Friday, January 22, 2010

Mapmaker and Mariner James Wimble

James Wimble was one child of ten, growing up in Hastings, on England’s southern coast. Sussex genealogical sources detail the loss of his father before the age of ten, his family’s residence on High Street, their association with the mayor, and the interment of his parents at All Saints Churchyard down the street. He likely knew little of the farmer’s trade while living amongst fisherman on the southern coast of Sussex County. Here, he developed a taste for adventure on the sea, perhaps even smuggling, a honorable profession in those days. Leaving Hastings in 1718, he came to America, a wild place full of dangerous obstacles like alligators, sharks, panthers, hurricanes, pirates and Spanish privateers.

Wimble lost no less than seven ships, mostly to the Spanish. The occasional hurricane became a slight annoyance as well. During that adventurous time, he still managed to get married to a weaver’s daughter from Boston and have five children. He also purchased property in New Providence, Boston, and North Carolina. In Boston, he worked as a distiller and a tavern keeper of the Green Dragon, on Union Street.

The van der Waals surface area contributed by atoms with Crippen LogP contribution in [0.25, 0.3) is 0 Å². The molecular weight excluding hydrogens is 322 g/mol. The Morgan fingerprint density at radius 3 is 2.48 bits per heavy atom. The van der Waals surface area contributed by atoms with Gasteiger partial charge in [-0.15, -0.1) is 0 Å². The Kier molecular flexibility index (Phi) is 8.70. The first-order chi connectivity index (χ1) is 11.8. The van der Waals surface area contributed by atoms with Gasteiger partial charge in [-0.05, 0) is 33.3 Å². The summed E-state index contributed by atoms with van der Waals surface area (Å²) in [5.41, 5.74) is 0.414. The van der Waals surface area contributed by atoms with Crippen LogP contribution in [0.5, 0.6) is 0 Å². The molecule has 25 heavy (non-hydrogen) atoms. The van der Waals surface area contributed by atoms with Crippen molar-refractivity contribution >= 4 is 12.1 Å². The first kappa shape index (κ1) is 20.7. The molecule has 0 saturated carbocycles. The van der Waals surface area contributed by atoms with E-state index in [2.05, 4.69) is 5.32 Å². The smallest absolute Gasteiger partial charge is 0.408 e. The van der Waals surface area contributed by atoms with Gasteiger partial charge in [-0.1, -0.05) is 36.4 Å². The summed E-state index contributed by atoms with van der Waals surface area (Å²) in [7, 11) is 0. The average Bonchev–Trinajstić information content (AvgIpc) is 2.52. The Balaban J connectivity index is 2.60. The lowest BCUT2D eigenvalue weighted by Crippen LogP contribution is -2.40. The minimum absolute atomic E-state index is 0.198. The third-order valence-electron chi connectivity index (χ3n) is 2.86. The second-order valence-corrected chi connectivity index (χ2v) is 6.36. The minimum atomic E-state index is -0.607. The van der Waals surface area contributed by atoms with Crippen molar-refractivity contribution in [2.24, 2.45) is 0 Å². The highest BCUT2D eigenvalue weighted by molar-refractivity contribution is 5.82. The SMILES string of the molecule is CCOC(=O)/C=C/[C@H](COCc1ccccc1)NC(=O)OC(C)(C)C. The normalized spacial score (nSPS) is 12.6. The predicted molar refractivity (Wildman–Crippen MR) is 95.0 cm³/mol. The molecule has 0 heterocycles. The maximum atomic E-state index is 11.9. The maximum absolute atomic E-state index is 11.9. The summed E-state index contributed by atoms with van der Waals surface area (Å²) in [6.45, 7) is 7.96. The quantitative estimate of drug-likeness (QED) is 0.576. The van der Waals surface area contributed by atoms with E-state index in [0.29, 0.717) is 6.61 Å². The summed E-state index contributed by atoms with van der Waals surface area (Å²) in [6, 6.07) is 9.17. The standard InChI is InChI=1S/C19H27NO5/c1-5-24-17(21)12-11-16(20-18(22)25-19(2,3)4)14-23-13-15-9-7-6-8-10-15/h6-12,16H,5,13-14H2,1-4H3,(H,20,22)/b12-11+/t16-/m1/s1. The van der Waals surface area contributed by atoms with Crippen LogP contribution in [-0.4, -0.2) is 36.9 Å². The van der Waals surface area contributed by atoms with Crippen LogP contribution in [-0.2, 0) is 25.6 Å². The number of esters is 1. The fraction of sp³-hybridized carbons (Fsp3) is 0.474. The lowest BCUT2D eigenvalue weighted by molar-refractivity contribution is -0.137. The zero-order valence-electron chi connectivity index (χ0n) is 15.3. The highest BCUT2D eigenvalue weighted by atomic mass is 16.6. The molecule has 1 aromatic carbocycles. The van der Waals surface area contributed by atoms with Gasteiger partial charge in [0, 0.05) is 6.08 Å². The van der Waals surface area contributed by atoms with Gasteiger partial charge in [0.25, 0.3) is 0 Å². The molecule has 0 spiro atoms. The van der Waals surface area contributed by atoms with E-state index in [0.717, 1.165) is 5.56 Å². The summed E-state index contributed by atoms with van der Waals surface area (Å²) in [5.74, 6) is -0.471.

James Wimble, of course, became known for his map of the Lower Cape Fear Region in 1733, and especially for his final map of 1738, which he dedicated to the Duke of Newcastle, his patron. He purchased 305 acres from John Watson in “Newton,” later Wilmington, for £200. As Nancy McKoy has determined from studying New Hanover County deed records, he made £1,024, over five times his investment. The port town of Wilmington, North Carolina holds the greatest American memorial for James Wimble. As Alan D. Watson, in Wilmington, North Carolina, to 1861 put it, Wimble “no doubt was the prime instigator of the new town.” Wilmington benefitted from James Wimble on many levels, directly through advertisement with his maps and promotion through his trade network, and indirectly through his illustrious reputation in British popular literature of the day.

Londoners would remember him for his exploits as a privateer in the War of Jenkins Ear, in the 1740’s. Many of the British local “rags” describe him as taking prizes of great “burthen” and “rich cargo.” These exciting times for English readers proved less than exuberant for Wimble, however. What we know of him during that time mostly comes from British records. His wife died, he lost an arm to chain shot in 1742, and later, his life while chasing down a Spanish ship through the Florida keys in a ship that he named Revenge. James Wimble certainly deserved some revenge.

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